Snubs and Surprises: A Breakdown of the Oscar Nominations

Very, very pleased. How else to sum up my remarkably accurate predictions for the 88th Academy Awards?

With no leeway for my sleeper picks, I correctly prognosticated 29 of the 33 nominees, an impressive—and fitting— accuracy of 88 percent. Add in Rachel McAdams and Tom Hardy (who I had designated ‘sleepers’) and that just leaves two nominees—one in the supporting actor category and one best director—that I missed.

In addition: Of my six other predicted winners in categories ranging from Best Animated Feature to Best Cinematography only one—Quentin Tarantino’s original screenplay for The Hateful Eight—did not receive a nomination.

Before we get to a category-by-category analysis, we should refocus on the most important sentence of my Oscar picks: “Sleeper: Jennifer Lawrence, Joy (And the fifth nominee [for Lead Actress] if Vikander is nominated for The Danish Girl in the Supporting Actress category).” Vikander was and, consequently, so was Lawrence. Both things proved true.

So though I had Alicia Vikander slotted in the Supporting Actress category for Ex Machina, I of course would have had her instead for The Danish Girl—and certainly not both—assuming the Academy would do what it in fact did.

Ergo I missed one (against my better inclinations) of the Supporting Actress nods, thinking the constantly amazing Helen Mirren would snag the last spot for Trumbo instead of sticking with my gut and properly nominating my ‘Sleeper’—the brilliant McAdams in Spotlight—as a top five selection. So in the end I got four of five right, but I still feel like I underperformed. (I successfully predicted the noms of Jennifer Jason Leigh, Kate Winslet, Rooney Mara and, of course, Vikander.)

As for their male counterparts, I again failed to go with my ticker—“And for my money the Supporting Actor category was the toughest. My heart says Tom Hardy—not just because he was awesome in everything from Mad Max to Legend to The Revenant—but my brain says Christian Bale. Spotlight, though, could have either Michael Keaton or Mark Ruffalo take that final spot.”—instead of relying on my fallible mind.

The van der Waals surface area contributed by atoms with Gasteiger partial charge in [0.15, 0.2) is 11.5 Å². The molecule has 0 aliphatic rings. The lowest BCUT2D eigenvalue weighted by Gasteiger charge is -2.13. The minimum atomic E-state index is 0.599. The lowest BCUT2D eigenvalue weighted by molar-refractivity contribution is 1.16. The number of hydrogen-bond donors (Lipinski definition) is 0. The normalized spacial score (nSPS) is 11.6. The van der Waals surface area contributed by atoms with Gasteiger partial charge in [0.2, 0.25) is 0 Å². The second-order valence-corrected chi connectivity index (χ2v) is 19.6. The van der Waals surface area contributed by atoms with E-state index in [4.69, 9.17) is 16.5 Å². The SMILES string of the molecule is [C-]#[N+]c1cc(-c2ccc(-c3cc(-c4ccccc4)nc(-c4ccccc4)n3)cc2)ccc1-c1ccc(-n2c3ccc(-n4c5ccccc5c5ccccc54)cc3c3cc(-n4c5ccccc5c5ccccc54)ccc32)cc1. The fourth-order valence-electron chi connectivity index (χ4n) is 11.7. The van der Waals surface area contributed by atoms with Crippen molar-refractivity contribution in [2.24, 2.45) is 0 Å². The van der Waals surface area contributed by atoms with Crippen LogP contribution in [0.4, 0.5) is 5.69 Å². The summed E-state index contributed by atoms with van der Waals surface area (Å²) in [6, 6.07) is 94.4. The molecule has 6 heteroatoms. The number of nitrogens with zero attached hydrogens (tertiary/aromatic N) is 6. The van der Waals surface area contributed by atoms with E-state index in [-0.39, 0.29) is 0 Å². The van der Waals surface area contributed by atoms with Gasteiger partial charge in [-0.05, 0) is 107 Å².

And I’m surprised that the mesmerizing eight year-old from Room, Jacob Tremblay, didn’t land one of the five spots. My other mistake was choosing Idris Elba from Beasts of No Nation. Neither made it with Ruffalo and Hardy taking their places.

This is where my poor luck ended.

As referenced above, I nailed the Best Actress category, correctly predicting that Brie Larson (Room), Cate Blanchett (Carol), Charlotte Rampling (45 Years), Saoirse Ronan (Brooklyn) and Lawrence would all be honored.

Similar success was had with the men. While I postulated that Son of Saul’s Geza Rohrig could potentially pull a Roberto Benigni or that Abraham Attah of Beasts of No Nation could join Tremblay as two of the youngest ever nominated actors, I never really wavered from my five thespians. (Will Smith was excellent in Concussion but given his previous nods, the lack of financial success of the movie and the strength of his competition, I never seriously considered him a horse in this race.)

And in the end I was proven correct with Bryan Cranston (Trumbo), Eddie Redmayne (The Danish Girl), Leonardo DiCaprio (The Revenant), Matt Damon (The Martian) and Michael Fassbender (Steve Jobs) securing well-deserved nominations.

That brings us to the directors and yet another case of the Academy not nominating one of the most deserving auteurs.

This troubling trend always bubbles beneath the surface but in 2012 it finally exploded skyward. That year the Academy failed to nominate either Kathryn Bigelow for Zero Dark Thirty or Ben Affleck for Argo. Of course the latter’s exclusion helped win his film Best Picture but it was still a glaring and unforgivable oversight.

Then last year Selma’s Ava DuVernay and Whiplash’s Damien Chazelle failed to secure well-deserved noms.

But this one—given his stature, how well the film was received and how difficult it was to faithfully recreate the (other) world that author-cum-screenwriter Drew Goddard had conjured—is downright dumbfounding.

Room was excellent, certainly, but not as good as The Martian. And yet Lenny Abrahamson was honored over the venerable Ridley Scott. That was my only mistake, with my other predicted nominees—Adam McKay, Alejandro González Iñárritu, George Miller and Tom McCarthy—getting well-deserved recognition.

Best Picture is a tough one to tabulate because you never know how many films (between five and 10) will be named. Since there wasn’t a clear front runner I thought a full 10 would make the cut, so I included choice films like Carol and Straight Outta Compton in my final predictions.

Though they didn’t get selected I nailed the other eight in grand fashion: The Big Short, Bridge of Spies, Brooklyn, Mad Max: Fury Road, The Martian, The Revenant, Room and Spotlight.

So there you have it. My Oscar picks delineated. In the lead up to the Academy Awards on Sunday check back here for more film-related fare, including my favorite annual post, ‘The Year in Movies’, and a debrief of the Oscar telecast.

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3 Responses to Snubs and Surprises: A Breakdown of the Oscar Nominations

  1. Pingback: Nick’s Oscar Picks | An Ebullient Existence

  2. Pingback: The Year in Movies | An Ebullient Existence

  3. Jon Wood says:

    You are terrific!!!

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